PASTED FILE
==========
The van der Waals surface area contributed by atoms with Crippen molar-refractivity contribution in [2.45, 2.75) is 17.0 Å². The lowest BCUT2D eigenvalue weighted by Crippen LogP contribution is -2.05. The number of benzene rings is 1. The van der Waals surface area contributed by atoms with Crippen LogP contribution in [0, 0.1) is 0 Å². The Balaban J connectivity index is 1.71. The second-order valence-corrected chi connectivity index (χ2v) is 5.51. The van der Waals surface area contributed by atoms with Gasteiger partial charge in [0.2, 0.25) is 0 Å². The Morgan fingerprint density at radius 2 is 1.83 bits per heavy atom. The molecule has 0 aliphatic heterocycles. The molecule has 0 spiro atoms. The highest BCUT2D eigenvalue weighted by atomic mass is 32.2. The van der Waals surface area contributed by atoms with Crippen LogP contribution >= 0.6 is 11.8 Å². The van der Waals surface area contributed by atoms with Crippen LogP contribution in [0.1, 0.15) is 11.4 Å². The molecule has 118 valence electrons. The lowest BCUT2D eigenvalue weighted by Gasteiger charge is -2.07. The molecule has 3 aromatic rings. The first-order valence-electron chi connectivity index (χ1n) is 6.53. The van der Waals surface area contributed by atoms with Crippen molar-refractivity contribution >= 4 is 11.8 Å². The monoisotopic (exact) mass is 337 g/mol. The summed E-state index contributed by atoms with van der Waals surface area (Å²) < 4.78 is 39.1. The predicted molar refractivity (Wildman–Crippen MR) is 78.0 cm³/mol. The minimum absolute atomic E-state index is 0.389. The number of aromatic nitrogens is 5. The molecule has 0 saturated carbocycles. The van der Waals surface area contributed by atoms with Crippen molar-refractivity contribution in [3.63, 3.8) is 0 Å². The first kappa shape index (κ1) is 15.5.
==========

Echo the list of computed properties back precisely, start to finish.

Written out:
The van der Waals surface area contributed by atoms with Crippen molar-refractivity contribution in [2.45, 2.75) is 17.0 Å². The lowest BCUT2D eigenvalue weighted by Crippen LogP contribution is -2.05. The number of benzene rings is 1. The van der Waals surface area contributed by atoms with Crippen LogP contribution in [0, 0.1) is 0 Å². The Balaban J connectivity index is 1.71. The second-order valence-corrected chi connectivity index (χ2v) is 5.51. The van der Waals surface area contributed by atoms with Gasteiger partial charge in [0.2, 0.25) is 0 Å². The Morgan fingerprint density at radius 2 is 1.83 bits per heavy atom. The molecule has 0 aliphatic heterocycles. The molecule has 0 spiro atoms. The highest BCUT2D eigenvalue weighted by atomic mass is 32.2. The van der Waals surface area contributed by atoms with Crippen LogP contribution >= 0.6 is 11.8 Å². The van der Waals surface area contributed by atoms with Crippen LogP contribution in [0.1, 0.15) is 11.4 Å². The molecule has 118 valence electrons. The lowest BCUT2D eigenvalue weighted by Gasteiger charge is -2.07. The molecule has 3 aromatic rings. The first-order valence-electron chi connectivity index (χ1n) is 6.53. The van der Waals surface area contributed by atoms with Crippen molar-refractivity contribution >= 4 is 11.8 Å². The monoisotopic (exact) mass is 337 g/mol. The summed E-state index contributed by atoms with van der Waals surface area (Å²) < 4.78 is 39.1. The predicted molar refractivity (Wildman–Crippen MR) is 78.0 cm³/mol. The minimum absolute atomic E-state index is 0.389. The number of aromatic nitrogens is 5. The molecule has 0 saturated carbocycles. The van der Waals surface area contributed by atoms with Crippen molar-refractivity contribution in [3.63, 3.8) is 0 Å². The first kappa shape index (κ1) is 15.5.